negotiation 101

In May I went to New York City to film some material for the Canadian Journalism Foundation's annual awards, the CJFs.

Part of that trip included meeting Morley Safer because he is an old friend and former colleague of Michael Maclear, who received the 2013 Lifetime Achievement Award from the CJF.

As you can see from the video, his office is a bit cluttered.

I chose to film him at his desk because the option was either that, or the multipurpose room where he would be posed in front of a black curtain beside a plastic tree. No need for negotiation. 

"It's...textured in here," I said.

He laughed and said that was a nice way of insulting someone.

The camera guy managed to set up a light in the corner of the office on a patch of floor between a TV stand and a sofa. Neither of us could sit on the couch because it was piled with boxes and envelopes and picture frames and magazines and books and newspapers.

The room was filled with a lifetime of journalism, with no sign of it letting up. He graciously took time out to do our video while wrapping the 45th season of 

60 Minutes


Two typewriters were perched on a shelf behind his desk. 

"That one there," Morley said, pointing, "I took it to Nigeria years ago and they wanted to charge me duty when I left the country."

"For your own machine?" I said.

"That's right," he said, "The boarder guard told me it would be $100 to take the thing out of the country."

"Seems like a lot," I said. 

"So I said to the boarder guard: 

How about $20?

 And he said: 



There are ongoing negotiations happening as I write this for land claims, human rights, gun control, locations of pipelines, buyouts, loans, interest rates, and more.

On a smaller scale, people negotiate all the time: prices mostly, for houses, cars, food, sex, construction, vacation packages. Parents negotiate stories for bedtimes, vegetables for ice cream, chores for extended curfews. 

I negotiate on a regular basis in my job as a producer. Rates for camera operators, studio spaces, talent, locations, editors, editing, composers, and more.

I thought most things were negotiable until I found myself trying to haggle with a priest on the amount of his honorarium to perform the service at my father's funeral last year. 

I confess, I can't remember the last time I spoke with a priest, let alone negotiate with one.

It was odd.  

Mostly because the guy wouldn't budge. I didn't think priests had statements to the press, but the line he kept repeating during our phone conversation was, "I am accustomed to receiving a certain amount."  

Turns out his "certain amount", according to both my mom and the funeral home director (who had information from reliable sources) was a little on the high side. 

After an awkward silence on the phone - often an exciting part of the negotiating process where no one speaks for a few moments and inevitably someone breaks the silence - I gave up. I told him I had to go and hung up.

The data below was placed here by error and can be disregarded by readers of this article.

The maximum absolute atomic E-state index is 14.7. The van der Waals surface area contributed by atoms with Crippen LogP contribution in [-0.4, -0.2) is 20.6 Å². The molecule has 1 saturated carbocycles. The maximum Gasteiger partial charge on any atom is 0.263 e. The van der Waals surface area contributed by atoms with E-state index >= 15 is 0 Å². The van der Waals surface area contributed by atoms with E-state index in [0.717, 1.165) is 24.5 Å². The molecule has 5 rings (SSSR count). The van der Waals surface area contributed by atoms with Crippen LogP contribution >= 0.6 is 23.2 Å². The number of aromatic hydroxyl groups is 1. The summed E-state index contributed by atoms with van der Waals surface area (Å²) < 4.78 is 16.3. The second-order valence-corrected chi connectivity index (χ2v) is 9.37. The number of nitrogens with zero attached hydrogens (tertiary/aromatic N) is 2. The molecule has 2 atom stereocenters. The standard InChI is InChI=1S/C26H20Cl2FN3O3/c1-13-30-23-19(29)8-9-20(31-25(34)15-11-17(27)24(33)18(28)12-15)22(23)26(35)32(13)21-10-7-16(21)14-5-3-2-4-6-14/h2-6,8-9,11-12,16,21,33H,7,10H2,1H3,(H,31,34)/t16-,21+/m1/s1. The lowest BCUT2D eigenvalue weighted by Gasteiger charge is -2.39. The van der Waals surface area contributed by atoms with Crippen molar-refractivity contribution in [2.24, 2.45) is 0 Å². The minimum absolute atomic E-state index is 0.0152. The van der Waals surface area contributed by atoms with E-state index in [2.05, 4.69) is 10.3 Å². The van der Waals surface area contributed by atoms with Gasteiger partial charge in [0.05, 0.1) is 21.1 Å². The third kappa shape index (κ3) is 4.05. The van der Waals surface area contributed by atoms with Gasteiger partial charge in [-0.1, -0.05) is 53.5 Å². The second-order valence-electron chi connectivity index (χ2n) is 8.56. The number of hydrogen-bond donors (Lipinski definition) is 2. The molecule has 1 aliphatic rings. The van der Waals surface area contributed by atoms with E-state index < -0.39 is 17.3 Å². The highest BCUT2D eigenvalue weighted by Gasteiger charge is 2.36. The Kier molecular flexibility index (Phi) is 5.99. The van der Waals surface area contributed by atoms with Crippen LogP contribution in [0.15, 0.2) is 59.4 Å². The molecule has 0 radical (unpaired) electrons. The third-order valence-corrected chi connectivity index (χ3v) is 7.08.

It broke my heart.

If a person is that unwilling to alter their expectations, if something on this scale is not going to shift, we are in trouble. I am not saying the guy wasn't doing his job. No question he should be compensated for his work, at a fair price. Like anyone.

There was something not right about negotiating an honorarium. By definition is:

a payment in recognition of acts or professional services for which custom or propriety forbids a price to be set



That, and he didn't seem very priest-like.  He was all business. By the book. The experience left me feeling a bit sick.  It certainly was not in line with the values with which my dad governed his life - kindness, generosity, patience, fairness.

The day before the funeral there was a huge snowstorm and Father I'm-Accustomed-to-a-Certain-Amount got snowed in and we had to call in a replacement priest from a neighbouring parish to do the service. Someone my mom knew and liked and trusted. Someone who wasn't asking for a set fee for his services.

Divine intervention?

I don't know.

I do know that a lot of things are negotiable.

But some aren't.

Weather and terminal illness and accidents mostly. Snowstorms and flash floods, earthquakes and hurricanes.  Train derailments and plane crashes. 

"Remember when that plane landed in the Hudson?" Morley said as we were wrapping up the shoot.

The CBS offices are located on West 57th Street in the BMW building and he's got a view of the river.

"I looked up to see that plane floating by with people standing on the wing. I thought they were filming a movie."


The New York Times was given an

Honorary Tribute

award by the CJF and here is the 


 I produced featuring some of their staff.

I suspect a fair amount of attempted negotiating goes on inside the building on a daily basis, no doubt regarding some non-negotiable terms, values and judgments.